Monday, September 01, 2008

Anhydrous Solvents Part 2: The THF Still - Do's and Don'ts

The THF still is one of the most common reasons for serious fires at chemistry departments around the world. As solvent purification systems (SPS) become more and more common this problem will gradually disappear. However for now SPS is still pretty expensive so the THF stills will linger around for some time to come. There are many reasonable ways to construct a THF still. All you need for a basic THF still is:
  • A round bottom flask
  • A still head
  • A reflux condenser
  • An inert gas inlet and gas bubbler
  • A heating mantle
  • Sodium, benzophenone and some THF
The main reason why THF stills blow up is incompetent users. It only takes one sloppy chemists to screw things up in a big way. However, even with competent, careful chemists THF stills occasionally blow up. So what can you do to avoid the THF still disaster?
First and foremost train all users and/or limit the number of people allowed to turn it on and off. Have an on/off sheet where people record their name, time etc.
  • Get a flow-stop switch - This clever little gizmo shuts the power off if the water stops running. This will stop most accidents before they happen. Your electrician will know what to do.
  • Get a "hat" for your heating mantle (see picture) to avoid water dripping in and setting the whole thing on fire.
  • Use Teflon joints or Teflon sleeves to protect joints from fusing (see picture)
  • Don't use excessive amounts of sodium. Ideally use a sodium press to make thin sodium thread. This will give you a large surface area and ensure that you don't end up with a big fat ball of sodium when you eventually have to quench the still.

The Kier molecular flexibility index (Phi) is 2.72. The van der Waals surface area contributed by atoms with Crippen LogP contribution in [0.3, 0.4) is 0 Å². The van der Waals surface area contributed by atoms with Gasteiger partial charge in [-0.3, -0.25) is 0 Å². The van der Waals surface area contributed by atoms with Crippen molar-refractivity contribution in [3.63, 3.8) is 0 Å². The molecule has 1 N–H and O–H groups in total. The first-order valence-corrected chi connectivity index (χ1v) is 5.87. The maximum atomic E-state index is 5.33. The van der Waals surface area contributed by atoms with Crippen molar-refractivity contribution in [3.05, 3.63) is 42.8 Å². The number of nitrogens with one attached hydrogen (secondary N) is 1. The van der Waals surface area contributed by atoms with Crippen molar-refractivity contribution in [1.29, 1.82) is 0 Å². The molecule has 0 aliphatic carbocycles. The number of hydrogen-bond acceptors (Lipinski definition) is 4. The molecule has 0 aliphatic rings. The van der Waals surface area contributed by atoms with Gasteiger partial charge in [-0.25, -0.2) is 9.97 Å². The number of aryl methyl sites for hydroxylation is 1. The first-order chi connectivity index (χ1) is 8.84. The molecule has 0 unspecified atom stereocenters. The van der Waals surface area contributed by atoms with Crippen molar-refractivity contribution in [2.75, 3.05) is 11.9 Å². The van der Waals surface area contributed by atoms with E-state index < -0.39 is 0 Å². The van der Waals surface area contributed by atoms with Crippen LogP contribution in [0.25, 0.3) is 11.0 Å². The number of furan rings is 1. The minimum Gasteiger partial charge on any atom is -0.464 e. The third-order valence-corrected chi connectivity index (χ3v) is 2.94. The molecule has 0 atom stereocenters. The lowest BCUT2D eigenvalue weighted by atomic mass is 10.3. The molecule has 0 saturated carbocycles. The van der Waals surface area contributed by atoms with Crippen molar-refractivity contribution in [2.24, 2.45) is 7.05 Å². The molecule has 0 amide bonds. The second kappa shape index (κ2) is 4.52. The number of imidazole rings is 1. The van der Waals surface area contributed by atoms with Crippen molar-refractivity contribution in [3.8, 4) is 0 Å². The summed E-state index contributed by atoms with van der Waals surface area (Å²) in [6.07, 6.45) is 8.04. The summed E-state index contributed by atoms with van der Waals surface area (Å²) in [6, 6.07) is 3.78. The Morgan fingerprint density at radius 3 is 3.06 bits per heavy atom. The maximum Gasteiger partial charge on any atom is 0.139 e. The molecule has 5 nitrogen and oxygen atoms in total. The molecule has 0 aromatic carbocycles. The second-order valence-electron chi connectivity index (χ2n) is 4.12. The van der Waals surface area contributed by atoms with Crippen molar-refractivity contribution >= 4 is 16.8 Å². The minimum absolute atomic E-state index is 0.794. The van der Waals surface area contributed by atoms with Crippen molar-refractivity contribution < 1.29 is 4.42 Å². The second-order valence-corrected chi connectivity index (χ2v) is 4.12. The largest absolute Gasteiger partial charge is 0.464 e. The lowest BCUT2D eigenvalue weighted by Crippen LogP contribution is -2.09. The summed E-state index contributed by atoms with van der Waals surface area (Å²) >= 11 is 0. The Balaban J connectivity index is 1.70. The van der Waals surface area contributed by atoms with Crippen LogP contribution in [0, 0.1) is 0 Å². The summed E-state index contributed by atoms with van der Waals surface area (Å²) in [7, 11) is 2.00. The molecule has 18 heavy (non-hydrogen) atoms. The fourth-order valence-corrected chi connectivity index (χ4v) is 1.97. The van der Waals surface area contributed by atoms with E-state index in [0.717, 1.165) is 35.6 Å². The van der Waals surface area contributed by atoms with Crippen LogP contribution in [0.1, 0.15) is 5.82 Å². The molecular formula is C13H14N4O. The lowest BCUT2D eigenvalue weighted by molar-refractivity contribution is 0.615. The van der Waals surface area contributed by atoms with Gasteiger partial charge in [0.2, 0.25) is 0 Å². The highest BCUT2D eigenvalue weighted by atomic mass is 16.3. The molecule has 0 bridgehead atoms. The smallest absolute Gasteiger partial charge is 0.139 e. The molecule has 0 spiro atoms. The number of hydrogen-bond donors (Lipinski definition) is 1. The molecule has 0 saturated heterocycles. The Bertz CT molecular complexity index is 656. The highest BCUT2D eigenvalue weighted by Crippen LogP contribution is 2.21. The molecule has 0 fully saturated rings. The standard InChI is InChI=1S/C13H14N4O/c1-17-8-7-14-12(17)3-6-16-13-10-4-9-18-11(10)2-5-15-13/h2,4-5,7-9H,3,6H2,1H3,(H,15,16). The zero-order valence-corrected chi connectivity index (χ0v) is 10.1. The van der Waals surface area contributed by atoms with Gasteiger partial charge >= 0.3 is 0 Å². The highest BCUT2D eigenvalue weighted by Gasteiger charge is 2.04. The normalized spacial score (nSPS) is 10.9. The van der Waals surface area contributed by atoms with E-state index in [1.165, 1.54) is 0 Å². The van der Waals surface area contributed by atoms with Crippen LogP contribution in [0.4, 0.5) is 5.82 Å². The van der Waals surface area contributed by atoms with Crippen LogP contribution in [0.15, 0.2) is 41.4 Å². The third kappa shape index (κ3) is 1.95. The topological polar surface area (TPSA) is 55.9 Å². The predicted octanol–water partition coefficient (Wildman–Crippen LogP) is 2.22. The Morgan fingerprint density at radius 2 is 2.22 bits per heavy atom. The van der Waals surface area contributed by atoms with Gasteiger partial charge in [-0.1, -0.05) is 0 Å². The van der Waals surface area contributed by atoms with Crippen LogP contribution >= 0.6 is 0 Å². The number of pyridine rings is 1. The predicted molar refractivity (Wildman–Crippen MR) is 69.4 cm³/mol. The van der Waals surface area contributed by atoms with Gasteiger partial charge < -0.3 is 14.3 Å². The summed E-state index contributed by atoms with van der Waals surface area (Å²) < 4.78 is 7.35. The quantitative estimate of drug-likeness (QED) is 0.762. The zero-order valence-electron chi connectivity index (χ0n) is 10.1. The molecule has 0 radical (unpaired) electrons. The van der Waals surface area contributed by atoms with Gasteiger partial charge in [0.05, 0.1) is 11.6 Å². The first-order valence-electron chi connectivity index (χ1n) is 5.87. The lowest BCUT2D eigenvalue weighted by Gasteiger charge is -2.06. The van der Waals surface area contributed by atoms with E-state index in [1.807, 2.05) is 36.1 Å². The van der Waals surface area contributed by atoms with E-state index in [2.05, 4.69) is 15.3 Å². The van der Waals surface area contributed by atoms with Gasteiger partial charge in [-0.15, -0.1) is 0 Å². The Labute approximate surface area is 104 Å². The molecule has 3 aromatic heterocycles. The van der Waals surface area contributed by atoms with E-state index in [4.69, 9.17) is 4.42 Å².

• Never turn the inert gas off.
  • Have enough THF in the system. Always ensure that the round bottom flask (RBF) is filled sufficiently with THF to allow the still head to fill up and leave the RBF at least on third full.
  • ONLY fill the THF still with dry THF. Don't just grab any old THF bottle from the solvent cabinet. Have THF bottles specifically for the still only.
  • Don't put a stirring bar in the RBF. This will only result in a big fat ball of sodium down the track. Sodium wire is generally enough for controlled boiling. If you must add something throw some boiling chips in.
  • BE PATIENT! Don't turn the heating mantle to the max because you are in a hurry. It take 30-60 minutes to get a THF still up and running in a controlled fashion.
  • Place your heating mantle on a lab jack. When the shit hits the fan you can lower the heating mantle and stop heat transfer immediately.
I think that is enough for today. There are many things to consider and I have by no means covered everything but this should be a good start. D!

20 comments:

Bunsen Honeydew said...

Great topic for a post. The one thing I have not been able to find is a sodium press. Any suggestions?

Rifleman_82 said...

Hmm... my lab's old THF still was set up similarly, but we had somewhat different procedures. It's been running for years without any mishap, and I feel strongly there are other ways of doing it safely.

We NEVER left the THF still unattended. That is the most important safety control, IMHO. Whenever it was used, the operator was always checking on it every now and again.

Instead of a mantle, we used an oil bath, raised on a lab jack as necessary. When THF was needed, we turned on the heating stepwise, and only sufficient for the mixture to reflux briskly. Since THF boils at 66 C (+ a bit due to boiling point elevation), while sodium melts at 98 C, there should be no problem with using magnetic stirring. The decomposition crap tends to be tarry, which will quickly render your boiling chips ineffective.